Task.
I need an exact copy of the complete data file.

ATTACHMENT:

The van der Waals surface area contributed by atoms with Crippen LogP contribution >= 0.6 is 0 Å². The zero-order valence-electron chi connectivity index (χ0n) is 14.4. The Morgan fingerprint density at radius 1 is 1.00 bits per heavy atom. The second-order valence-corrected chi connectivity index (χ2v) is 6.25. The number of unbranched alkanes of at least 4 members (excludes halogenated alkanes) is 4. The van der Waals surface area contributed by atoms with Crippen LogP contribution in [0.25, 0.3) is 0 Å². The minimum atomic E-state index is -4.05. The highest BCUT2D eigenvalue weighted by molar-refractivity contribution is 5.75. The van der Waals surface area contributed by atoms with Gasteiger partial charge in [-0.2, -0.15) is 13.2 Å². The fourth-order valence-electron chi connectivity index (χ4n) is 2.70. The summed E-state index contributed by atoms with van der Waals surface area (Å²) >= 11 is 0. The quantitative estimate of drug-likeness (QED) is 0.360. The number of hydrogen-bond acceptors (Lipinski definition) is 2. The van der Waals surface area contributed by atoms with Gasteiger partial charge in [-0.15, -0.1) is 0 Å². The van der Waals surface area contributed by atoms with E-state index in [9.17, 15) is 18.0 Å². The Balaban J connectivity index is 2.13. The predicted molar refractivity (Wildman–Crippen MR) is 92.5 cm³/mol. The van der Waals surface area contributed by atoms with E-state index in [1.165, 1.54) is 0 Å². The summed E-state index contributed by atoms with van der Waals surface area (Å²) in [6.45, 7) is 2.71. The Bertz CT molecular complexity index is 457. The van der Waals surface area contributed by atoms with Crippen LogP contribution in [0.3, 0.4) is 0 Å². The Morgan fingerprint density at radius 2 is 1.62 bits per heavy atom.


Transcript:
The van der Waals surface area contributed by atoms with Crippen LogP contribution >= 0.6 is 0 Å². The zero-order valence-electron chi connectivity index (χ0n) is 14.4. The Morgan fingerprint density at radius 1 is 1.00 bits per heavy atom. The second-order valence-corrected chi connectivity index (χ2v) is 6.25. The number of unbranched alkanes of at least 4 members (excludes halogenated alkanes) is 4. The van der Waals surface area contributed by atoms with Crippen LogP contribution in [0.25, 0.3) is 0 Å². The minimum atomic E-state index is -4.05. The highest BCUT2D eigenvalue weighted by molar-refractivity contribution is 5.75. The van der Waals surface area contributed by atoms with Gasteiger partial charge in [-0.2, -0.15) is 13.2 Å². The fourth-order valence-electron chi connectivity index (χ4n) is 2.70. The summed E-state index contributed by atoms with van der Waals surface area (Å²) >= 11 is 0. The quantitative estimate of drug-likeness (QED) is 0.360. The number of hydrogen-bond acceptors (Lipinski definition) is 2. The van der Waals surface area contributed by atoms with Gasteiger partial charge in [-0.15, -0.1) is 0 Å². The van der Waals surface area contributed by atoms with E-state index in [9.17, 15) is 18.0 Å². The Balaban J connectivity index is 2.13. The predicted molar refractivity (Wildman–Crippen MR) is 92.5 cm³/mol. The van der Waals surface area contributed by atoms with E-state index in [1.165, 1.54) is 0 Å². The summed E-state index contributed by atoms with van der Waals surface area (Å²) in [6.45, 7) is 2.71. The Bertz CT molecular complexity index is 457. The van der Waals surface area contributed by atoms with Crippen LogP contribution in [0.3, 0.4) is 0 Å². The Morgan fingerprint density at radius 2 is 1.62 bits per heavy atom.